Classic Rock Wiki

"Rock 'n' Roll Suicide" is a song by David Bowie, originally released as the closing track on the album The Rise and Fall of Ziggy Stardust and the Spiders from Mars in June 1972. It detailed Ziggy’s final collapse as an old, washed-up rock star and, as such, was also the closing number of the Ziggy Stardust live show. In April 1974 RCAissued it as a single.



  • 1 Music and lyrics
  • 2 Release and aftermath
  • 3 Track listing
  • 4 Production credits
  • 5 Live versions
  • 6 Other releases
  • 7 Cover versions
  • 8 Appearances in popular culture
  • 9 Notes
  • 10 References
  • 11 External links

Music and lyrics[edit][]

Bowie saw the song in terms of the French chanson tradition,[1] while biographer David Buckley has described both "Rock 'n' Roll Suicide" and the album's opening track "Five Years" as "more like avant-garde show songs than actual rock songs".[2] Critic Stephen Thomas Erlewine similarly found it to have "a grand sense of staged drama previously unheard of in rock & roll".[3]

Although Bowie has suggested Baudelaire as his source, the lyrics "Time takes a cigarette..." are somewhat similar to the poem "Chants Andalous" by Manuel Machado: "Life is a cigarette / Cinder, ash and fire / Some smoke it in a hurry / Others savour it".[1] The exhortation "Oh no, love, you're not alone" references the Jacques Brel song "You're Not Alone" ("Jef") that appeared in the musical Jacques Brel is Alive and Well and Living in Paris.[4] Bowie covered Brel's "My Death" during some Ziggy Stardust live shows, and performed "Amsterdam" live on the BBC.

Release and aftermath[edit][]

"Rock 'n' Roll Suicide", recorded on 4 February 1972,[5] was one of the last songs recorded for Ziggy Stardust, along with "Suffragette City", which would immediately precede it in the album track list, and "Starman", soon to be issued as a single. As the final song on the album and climax to the Ziggy Stardust live shows throughout 1972-73, it soon became a slogan, appearing on many fans' jackets.[6]

In April 1974 RCA, impatient for new material and having already rush-released "Rebel Rebel" from the Diamond Dogs sessions, arbitrarily picked the song for single release. Two years old, and already in the possession of most Bowie fans through Ziggy Stardust, its release has been labelled simply a "dosh-catching exercise".[7] It stalled at No. 22 in the UK charts – Bowie's first RCA single to miss the British Top 20 since "Changes" in January 1972.

Track listing[edit][]

  1. "Rock 'n' Roll Suicide" (Bowie) – 2:57
  2. "Quicksand" (Bowie) – 5:03

Production credits[edit][]

  • Ken Scott
  • David Bowie
  • David Bowie: vocals, guitar, string arrangement
  • Mick Ronson: guitar
  • Trevor Bolder: bass, trumpet
  • Mick Woodmansey: drums

Live versions[edit][]

  • Bowie played the song on the BBC show Sounds of the 70s with Bob Harris on 23 May 1972. This was broadcast on 19 June 1972 and in 2000 released on the album Bowie at the Beeb.
  • A live version recorded at Santa Monica Civic Auditorium on 20 October 1972 has been released on Santa Monica '72 and Live Santa Monica '72.
  • The version played at the final Ziggy Stardust concert at the Hammersmith Odeon, London, on 3 July 1973 was released on Ziggy Stardust - The Motion Picture. Before beginning the song, Bowie announced: "Everybody... this has been one of the greatest tours of our lives. I would like to thank the band. I would like to thank our road crew. I would like to thank our lighting people. Of all of the shows on this tour, this particular show will remain with us the longest because not only is it--not only is it the last show of the tour, but it's the last show that we'll ever do. Thank you." This version also appeared in the Sound and Visionboxed set.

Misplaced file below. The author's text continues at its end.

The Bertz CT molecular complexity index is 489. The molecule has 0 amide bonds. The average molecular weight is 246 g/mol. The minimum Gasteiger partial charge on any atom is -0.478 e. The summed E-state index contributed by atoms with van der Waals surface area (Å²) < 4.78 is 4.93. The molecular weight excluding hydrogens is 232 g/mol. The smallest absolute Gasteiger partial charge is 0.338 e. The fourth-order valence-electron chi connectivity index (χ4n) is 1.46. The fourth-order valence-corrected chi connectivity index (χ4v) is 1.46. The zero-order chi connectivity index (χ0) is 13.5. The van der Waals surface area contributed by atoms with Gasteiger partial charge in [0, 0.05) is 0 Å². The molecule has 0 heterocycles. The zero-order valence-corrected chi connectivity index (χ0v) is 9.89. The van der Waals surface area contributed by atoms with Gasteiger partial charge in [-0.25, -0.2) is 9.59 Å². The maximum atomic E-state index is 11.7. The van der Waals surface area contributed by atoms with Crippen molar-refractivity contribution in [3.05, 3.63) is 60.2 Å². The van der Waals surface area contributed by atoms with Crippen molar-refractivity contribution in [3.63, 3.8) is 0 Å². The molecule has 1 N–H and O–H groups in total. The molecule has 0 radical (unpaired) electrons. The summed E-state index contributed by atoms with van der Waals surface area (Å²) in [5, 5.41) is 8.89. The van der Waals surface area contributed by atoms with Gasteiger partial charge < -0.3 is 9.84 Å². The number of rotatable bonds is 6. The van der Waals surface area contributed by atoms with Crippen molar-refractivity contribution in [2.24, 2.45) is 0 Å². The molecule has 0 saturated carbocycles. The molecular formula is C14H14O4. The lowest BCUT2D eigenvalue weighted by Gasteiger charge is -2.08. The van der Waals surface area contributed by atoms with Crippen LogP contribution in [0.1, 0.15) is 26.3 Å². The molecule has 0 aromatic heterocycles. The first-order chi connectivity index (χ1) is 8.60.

• A recording from the 1974 tour was released on David Live. Another live recording from the 1974 tour was released on the semi-legal A Portrait in Flesh.
  • The last time to date Bowie played the song live was during Sound+Vision Tour in 1990.

Other releases[edit][]

  • It was released as a picture disc in the RCA Life Time picture disc set.
  • It also appeared on the following compilations:
    • The Best of David Bowie (Japan 1974)
    • The Best of Bowie (1980)
    • The Singles Collection (1993)
    • The Best of David Bowie 1969/1974 (1997)
    • The Platinum Collection (2006)

Cover versions[edit][]

  • Aslan
  • Black Box Recorder - The Worst of Black Box Recorder (2001); also included on Starman: Rare and Exclusive Versions of 18 Classic David Bowie Songs, CD premium from the March 2003 issue of Uncutmagazine
  • El Vez - G.I. Ay Ay! Blues and A Lad from Spain? EP (1996)
  • John Frusciante - Live in Amsterdam 2001
  • Tony Hadley - David Bowie Songbook (1993)
  • Info Riot - Ashes to Ashes: a Tribute to David Bowie (1998)
  • Rilo Kiley
  • Neal Morse - Cover to Cover
  • Hazel O'Connor - Diamond Gods: Interpretations of Bowie (2001)
  • OK Go and Bonerama - Released an iTunes EP with all proceeds going to New Orleans charities
  • Revue Noir - .2 Contamination: A Tribute to David Bowie (2006)
  • Seu Jorge - Portuguese version for the film The Life Aquatic with Steve Zissou (2004)
  • Techno Cowboy - The Ziggy Stardust Omnichord Album (2009)
  • Camille O'Sullivan - Live at the Olympia (2008)
  • BB Brunes
  • Gwyneth Herbert - All the Ghosts (2009)

Appearances in popular culture[edit][]

  • In July 1998, artists Iain Forsyth and Jane Pollard presented a recreation of Ziggy Stardust's farewell concert, titled A Rock 'n' Roll Suicide, at the Institute of Contemporary Arts in London.
  • In the skateboard video, "Sorry" by Flip Skateboards the song is used during Arto Saari's part.
  • It plays over the end credits in the film What We Do Is Secret about the life and death of Darby Crash, the lead singer for The Germs who committed suicide.